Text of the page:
Day 2, February 28, 2022 – Water on the PCT, Cruelty and KindnessI awoke to too much daylight. By the time I dressed, brushed my teeth and packed up all my gear, it was nearly 7 before I was on the trail. I’ve missed the best part of the day, so tomorrow I will set an alarm. At some point I stopped to eat one of the boiled eggs and the apple. I stopped periodically, for water or rest and all was well. Vegetation and scenery are about the same. Both days I saw tiny patches of snow, the size of your hand, with large wet areas showing where the melted snow was nourishing tiny new grasses and all the plants. A newcomer to the scene were many freshly sprouted wild peonies. One even had an open bloom. I am sure they will be glorious in another week or so.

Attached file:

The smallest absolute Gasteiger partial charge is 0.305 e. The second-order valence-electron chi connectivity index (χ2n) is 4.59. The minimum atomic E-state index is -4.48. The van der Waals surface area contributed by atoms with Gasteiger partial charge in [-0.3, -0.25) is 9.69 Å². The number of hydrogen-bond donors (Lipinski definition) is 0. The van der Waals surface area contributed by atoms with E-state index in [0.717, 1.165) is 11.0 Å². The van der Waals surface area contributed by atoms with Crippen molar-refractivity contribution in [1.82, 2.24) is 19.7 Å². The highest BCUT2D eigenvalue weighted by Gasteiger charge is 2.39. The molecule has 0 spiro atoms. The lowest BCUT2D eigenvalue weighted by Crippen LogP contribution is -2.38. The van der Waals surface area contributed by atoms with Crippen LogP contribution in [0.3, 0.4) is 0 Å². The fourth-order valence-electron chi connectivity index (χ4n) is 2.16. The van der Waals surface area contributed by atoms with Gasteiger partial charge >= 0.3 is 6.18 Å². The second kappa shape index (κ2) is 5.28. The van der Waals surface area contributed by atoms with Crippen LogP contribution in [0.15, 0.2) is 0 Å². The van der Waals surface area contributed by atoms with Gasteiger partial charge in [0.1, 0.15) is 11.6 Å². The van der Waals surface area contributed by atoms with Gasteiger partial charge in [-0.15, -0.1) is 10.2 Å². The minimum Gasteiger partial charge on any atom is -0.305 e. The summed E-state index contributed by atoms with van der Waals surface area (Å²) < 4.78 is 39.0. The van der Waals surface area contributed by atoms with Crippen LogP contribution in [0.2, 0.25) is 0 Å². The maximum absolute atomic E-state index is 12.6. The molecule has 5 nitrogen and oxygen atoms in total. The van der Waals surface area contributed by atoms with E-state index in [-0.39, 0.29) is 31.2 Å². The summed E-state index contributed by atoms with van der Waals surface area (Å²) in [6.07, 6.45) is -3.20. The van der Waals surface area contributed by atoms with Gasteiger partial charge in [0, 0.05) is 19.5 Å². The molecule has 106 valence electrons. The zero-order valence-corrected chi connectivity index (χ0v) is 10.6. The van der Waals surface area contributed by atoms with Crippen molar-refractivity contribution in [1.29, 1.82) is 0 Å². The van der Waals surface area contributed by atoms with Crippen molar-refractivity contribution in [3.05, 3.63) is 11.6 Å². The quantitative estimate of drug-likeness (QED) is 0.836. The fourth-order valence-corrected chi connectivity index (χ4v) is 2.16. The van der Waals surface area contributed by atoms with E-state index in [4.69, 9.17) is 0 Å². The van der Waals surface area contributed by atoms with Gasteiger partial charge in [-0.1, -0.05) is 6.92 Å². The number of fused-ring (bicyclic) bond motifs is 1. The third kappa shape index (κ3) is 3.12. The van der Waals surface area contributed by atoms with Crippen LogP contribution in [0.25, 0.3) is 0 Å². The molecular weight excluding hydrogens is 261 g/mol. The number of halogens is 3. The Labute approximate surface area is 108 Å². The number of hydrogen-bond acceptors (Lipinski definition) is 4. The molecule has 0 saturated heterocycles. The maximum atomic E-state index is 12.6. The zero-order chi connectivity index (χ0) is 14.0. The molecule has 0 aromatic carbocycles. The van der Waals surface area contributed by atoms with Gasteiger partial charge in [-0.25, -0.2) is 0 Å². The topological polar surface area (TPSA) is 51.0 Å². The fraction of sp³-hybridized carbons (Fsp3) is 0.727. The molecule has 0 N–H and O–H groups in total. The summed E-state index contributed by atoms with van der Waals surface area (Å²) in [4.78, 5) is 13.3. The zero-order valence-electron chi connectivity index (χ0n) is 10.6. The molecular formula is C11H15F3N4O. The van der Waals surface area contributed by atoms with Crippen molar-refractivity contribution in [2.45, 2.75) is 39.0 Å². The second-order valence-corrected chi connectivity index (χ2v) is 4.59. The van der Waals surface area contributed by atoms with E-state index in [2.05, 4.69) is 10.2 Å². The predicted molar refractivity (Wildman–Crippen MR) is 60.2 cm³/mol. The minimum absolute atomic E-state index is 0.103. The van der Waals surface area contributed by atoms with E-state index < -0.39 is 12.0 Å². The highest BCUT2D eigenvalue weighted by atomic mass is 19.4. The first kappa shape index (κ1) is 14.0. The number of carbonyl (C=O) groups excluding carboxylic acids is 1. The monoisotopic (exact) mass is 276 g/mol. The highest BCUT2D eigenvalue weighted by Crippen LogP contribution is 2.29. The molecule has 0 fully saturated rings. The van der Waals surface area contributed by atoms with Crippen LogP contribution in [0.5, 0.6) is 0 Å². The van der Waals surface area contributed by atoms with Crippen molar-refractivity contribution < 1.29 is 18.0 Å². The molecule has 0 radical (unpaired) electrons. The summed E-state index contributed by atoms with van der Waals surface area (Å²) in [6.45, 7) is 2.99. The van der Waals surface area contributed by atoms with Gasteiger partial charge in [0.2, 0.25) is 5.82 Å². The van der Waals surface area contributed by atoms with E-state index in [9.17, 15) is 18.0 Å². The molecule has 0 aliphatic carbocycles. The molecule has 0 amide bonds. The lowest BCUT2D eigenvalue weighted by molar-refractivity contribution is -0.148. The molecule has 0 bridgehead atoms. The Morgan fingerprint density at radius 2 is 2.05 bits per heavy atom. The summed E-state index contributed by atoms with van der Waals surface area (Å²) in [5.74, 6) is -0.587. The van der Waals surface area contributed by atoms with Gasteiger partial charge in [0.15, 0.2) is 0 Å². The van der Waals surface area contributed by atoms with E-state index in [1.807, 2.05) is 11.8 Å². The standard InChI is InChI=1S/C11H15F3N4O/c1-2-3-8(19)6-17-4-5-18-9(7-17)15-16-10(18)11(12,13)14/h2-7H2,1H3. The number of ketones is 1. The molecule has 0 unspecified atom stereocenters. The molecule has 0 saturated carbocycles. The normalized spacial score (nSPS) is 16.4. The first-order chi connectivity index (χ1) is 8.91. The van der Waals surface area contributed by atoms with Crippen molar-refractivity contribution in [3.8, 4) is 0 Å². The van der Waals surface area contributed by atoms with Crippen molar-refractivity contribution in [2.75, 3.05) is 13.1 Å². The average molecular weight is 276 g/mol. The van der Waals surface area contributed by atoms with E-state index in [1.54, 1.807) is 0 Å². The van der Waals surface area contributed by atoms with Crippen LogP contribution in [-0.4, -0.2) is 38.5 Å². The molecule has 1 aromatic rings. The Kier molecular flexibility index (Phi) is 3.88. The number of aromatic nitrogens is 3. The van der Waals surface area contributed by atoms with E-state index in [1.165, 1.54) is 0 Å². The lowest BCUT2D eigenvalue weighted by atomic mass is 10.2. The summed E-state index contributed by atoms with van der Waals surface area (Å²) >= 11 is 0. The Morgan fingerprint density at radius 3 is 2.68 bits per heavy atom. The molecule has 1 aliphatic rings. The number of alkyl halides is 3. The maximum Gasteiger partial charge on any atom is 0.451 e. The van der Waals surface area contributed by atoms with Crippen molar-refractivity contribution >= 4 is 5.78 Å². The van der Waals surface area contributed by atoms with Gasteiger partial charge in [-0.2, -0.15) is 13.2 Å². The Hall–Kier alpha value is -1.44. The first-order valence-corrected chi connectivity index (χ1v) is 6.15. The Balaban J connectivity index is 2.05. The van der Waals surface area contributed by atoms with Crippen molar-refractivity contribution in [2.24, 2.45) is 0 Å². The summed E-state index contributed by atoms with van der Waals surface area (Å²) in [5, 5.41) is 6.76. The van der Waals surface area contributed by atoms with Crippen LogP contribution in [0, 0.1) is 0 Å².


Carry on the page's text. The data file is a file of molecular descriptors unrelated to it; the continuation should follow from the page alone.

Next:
Walking above a deep canyon…what are those red things down there? Turns out they were airplane warning balls on high voltage lines. The trail breaks out onto a wide road, with a device for calling for help, something connected to the high voltage lines. The trail eventually goes below those lines. A big road straight, or down, but no PCT marker. Coin flip says straight, which turns out to be correct. Connecting with the “historic” PCT, there is an old wooden sign, declaring “Lake Moreno 5 miles”. My ass! It was a cruel deception from when the old trail came to the bottom of this ravine and then followed Hauser creek to the lake, but of course, I don’t know this yet. The creek was dry, though there were tall trees and nice places to camp. Then, the “new” PCT starts up a steep, exposed, rocky trail and for the first time I was struggling. Still, I am telling myself, no water, but should only be about 3 miles now to the lake. I pass a pile of brand-new gear, I did not rummage through, but could see water bags, clothes. I called a few times to see if someone was nearby, needing help, but no answer. Another dry creek, but this time, an amazing surprise. Trail Angels have left 8-gallon jugs of fresh water. We are pretty far out, so I think they were brought in on horseback. They’ve written sweet words of encouragement all over the jugs. I drink and top off one bottle, very grateful for this act of kindness. Mileage wise, thinking I am close to the lake, I turn a corner and see it. But that lake is easily still 5 miles away. Thank you “new” trail funny people. I eventually reach the Lake Moreno regional park, though the lake itself is very low and too far to bother with, the park was pretty and nearly empty. It was around 3:00 pm. It just seemed too early to camp, but I filled my water and used the restroom, before heading on. The nights are long and boring, so I want to maximize those daylight hours and see things. A day-hiker from the other direction asked me if I was traveling with someone. He had just seen “another lady” about a ¼ mile ahead of me and thought we must be together. I never did see her, but perhaps she was the one who left all the gear on the trail. He told me she was planning to camp about a half mile up. When I said I wanted to go further, he said I might make it to the bridge. Indeed, I did. But the bridge was a freeway overpass, so I elected to camp on the trail again, just above. I did not see the attraction of walking all this way to sleep under a freeway. I also thought there may be a homeless encampment. So, I set up in the middle of the trail again. Now there are many places to the sides of the trails more suitable for camping, I just never happened to see them near the time I wanted to camp, sunset. Dehydrated Teriyaki chicken and rice, better, but still I decided to just eat Top Ramen the rest of the way. I recently read A Walk in the Woods, where these two guys eat nothing but noodles on the Appellation Trail. They did not die, so pretty sure I wouldn’t either. As I sat on my rock eating dinner, I spied an extremely fat tick, just outside my open tent flap, squish. Reached about the 24th mile. This time I set the alarm.